Speaking & Workshops
A sought-after speaker, Liz delivers keynotes and facilitates workshops with her unique blend of compassion and humor. She has worked with Symantec, Mass Conference for Women, Harvard Business School, Wake Forest University, Emerson College, U Mass Boston, Omnicom, and many more. Liz tailors all of her speaking engagements to her audience. Sample topics include:
Surviving and Thriving as a Working Mother: How do happy, successful women manage it all? Liz shares the five limiting beliefs that hold women back from pursuing their dreams and the eight habits of women who are thriving based on their own definitions of success.
How to Achieve The Caregiver’s Gain: Yes, caregiving can be a burden, and today’s working daughters, caught in the sandwich generation are stressed. But did you know, caregiver’s can realize tremendous psychological, emotional and even physical benefits from caring for someone else. Liz teaches you how to achieve the caregiver’s gain.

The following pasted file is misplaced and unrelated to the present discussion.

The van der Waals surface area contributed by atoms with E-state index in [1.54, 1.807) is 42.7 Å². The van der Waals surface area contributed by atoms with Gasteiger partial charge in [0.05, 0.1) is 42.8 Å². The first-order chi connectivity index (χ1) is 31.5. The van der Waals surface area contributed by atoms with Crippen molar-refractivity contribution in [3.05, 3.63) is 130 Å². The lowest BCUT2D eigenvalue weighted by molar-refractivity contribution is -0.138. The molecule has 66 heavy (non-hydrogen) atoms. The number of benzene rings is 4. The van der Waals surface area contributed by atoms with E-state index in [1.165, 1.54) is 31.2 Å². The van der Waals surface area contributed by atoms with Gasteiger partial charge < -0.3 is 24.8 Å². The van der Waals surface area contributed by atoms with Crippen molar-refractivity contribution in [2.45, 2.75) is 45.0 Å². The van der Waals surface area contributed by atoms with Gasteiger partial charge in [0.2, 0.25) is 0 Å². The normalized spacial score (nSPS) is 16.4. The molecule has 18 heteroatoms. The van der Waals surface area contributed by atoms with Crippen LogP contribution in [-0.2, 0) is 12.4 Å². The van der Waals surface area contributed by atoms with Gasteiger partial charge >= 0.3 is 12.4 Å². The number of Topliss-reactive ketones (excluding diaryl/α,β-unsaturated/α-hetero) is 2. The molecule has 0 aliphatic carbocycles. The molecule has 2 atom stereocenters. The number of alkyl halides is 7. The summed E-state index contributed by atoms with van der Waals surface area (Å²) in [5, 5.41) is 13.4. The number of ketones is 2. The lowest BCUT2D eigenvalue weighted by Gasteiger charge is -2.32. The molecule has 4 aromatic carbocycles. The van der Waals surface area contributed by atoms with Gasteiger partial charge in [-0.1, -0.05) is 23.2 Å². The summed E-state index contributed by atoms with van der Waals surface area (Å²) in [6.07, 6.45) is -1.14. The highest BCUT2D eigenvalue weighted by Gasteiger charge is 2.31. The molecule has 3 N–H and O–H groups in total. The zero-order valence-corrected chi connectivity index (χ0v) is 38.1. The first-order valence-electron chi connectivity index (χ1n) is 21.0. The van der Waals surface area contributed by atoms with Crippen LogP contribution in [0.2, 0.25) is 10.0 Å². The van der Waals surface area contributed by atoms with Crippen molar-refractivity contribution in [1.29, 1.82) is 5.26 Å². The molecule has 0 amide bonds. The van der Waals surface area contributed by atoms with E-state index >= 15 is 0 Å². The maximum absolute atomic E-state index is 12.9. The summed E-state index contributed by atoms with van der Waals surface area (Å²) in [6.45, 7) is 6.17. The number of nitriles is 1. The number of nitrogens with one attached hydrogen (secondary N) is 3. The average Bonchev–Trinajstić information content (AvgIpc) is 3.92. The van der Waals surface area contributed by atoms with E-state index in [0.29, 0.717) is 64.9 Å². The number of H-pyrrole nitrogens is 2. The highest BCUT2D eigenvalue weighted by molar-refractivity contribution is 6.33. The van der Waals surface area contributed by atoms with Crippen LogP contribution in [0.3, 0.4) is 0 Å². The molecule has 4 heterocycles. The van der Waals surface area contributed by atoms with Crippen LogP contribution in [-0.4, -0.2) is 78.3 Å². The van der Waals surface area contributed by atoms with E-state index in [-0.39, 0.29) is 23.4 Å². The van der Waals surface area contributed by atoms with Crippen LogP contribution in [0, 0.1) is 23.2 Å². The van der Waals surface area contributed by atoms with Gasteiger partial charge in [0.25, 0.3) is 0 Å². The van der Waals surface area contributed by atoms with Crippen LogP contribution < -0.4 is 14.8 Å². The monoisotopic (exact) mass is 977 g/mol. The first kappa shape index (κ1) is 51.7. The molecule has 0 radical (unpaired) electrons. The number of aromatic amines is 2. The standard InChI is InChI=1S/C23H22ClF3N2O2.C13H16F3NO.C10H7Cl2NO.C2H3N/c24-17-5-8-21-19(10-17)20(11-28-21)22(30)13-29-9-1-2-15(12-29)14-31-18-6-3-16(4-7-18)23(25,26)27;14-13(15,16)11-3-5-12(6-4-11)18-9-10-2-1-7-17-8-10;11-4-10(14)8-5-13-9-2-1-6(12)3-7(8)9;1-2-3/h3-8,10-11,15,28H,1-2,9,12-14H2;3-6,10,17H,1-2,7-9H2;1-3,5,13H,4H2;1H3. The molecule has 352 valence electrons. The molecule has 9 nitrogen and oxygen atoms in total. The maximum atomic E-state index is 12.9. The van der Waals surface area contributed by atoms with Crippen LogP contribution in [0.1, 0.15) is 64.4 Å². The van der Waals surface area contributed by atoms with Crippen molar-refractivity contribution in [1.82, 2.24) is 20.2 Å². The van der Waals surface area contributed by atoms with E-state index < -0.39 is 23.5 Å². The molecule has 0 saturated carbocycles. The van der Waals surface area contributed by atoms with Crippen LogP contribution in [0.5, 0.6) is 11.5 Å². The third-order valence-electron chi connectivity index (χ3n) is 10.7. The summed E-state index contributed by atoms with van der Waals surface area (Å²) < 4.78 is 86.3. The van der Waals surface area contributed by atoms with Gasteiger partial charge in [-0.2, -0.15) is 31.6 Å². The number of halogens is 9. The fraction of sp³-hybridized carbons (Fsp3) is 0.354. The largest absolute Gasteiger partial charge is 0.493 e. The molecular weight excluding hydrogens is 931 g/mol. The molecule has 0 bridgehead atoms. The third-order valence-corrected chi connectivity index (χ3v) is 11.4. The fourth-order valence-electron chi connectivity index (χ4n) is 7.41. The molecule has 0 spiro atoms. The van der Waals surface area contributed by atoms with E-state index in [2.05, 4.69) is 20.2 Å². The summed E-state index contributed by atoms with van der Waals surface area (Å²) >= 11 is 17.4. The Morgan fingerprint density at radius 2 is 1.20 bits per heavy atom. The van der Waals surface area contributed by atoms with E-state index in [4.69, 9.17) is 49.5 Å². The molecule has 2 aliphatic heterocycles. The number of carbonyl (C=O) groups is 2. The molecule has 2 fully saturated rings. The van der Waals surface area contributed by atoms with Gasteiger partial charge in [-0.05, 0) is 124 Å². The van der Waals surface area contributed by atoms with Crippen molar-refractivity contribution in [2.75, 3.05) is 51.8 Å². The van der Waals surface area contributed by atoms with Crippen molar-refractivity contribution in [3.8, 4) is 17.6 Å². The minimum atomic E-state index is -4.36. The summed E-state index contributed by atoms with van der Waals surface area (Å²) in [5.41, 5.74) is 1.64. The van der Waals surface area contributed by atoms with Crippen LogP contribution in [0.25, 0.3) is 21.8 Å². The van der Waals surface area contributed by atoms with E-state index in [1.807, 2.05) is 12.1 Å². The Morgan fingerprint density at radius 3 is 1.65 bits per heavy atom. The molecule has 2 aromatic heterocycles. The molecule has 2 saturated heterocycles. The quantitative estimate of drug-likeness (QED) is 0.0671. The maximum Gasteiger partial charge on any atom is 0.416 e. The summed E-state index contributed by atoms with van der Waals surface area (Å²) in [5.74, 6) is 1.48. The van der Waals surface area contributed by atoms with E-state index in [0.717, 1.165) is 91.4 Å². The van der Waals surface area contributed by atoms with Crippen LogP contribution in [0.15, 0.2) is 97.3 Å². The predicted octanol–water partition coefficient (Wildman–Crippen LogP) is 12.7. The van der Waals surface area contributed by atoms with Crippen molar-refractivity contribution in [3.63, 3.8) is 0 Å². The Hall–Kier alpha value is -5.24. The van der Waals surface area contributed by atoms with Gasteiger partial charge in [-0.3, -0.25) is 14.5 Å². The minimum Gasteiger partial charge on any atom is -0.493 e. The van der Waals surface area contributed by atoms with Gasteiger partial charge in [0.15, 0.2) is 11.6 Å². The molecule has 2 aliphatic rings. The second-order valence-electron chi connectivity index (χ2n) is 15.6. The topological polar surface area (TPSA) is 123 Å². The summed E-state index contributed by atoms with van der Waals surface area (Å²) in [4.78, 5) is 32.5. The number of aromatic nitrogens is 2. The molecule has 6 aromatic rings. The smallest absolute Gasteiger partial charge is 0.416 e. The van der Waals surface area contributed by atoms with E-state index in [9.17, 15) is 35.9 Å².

Keep the Work in Working Mother: Many women who work full time report they would rather not. In fact, 44% of working mothers say not working outside the home would be ideal. But it’s been well documented in research from Catalyst and Credit Suisse that women improve both productivity and profits. What if we could make having a career and having a life more manageable? Liz outlines the steps businesses can take to create a workplace culture that keeps women at work, increases productivity and boosts morale.
Supporting Caregivers: A Business Imperative: There are 39.6 million people providing unpaid care in the U.S., and the majority are women. Caregiving costs businesses $6.6 billion to replace employees who leave, manage workday interruptions and absenteeism. Liz will give managers, HR pros, and women, practical tips for keeping caregivers at work.
Why Inclusion Programs Fail, But Yours Can Succeed: Efforts to advance and retain women in the workplace aren’t working. According to McKinsey & Company, 70% of attempts to transform a corporate culture fail. That’s because most programs only focus on half of the problem – what’s happening at the office. In order to support women at work, we need to examine what’s going on at home too. Liz makes the case for why business should close the housework gap in order to close the gender gap, and offers practical solutions to do so.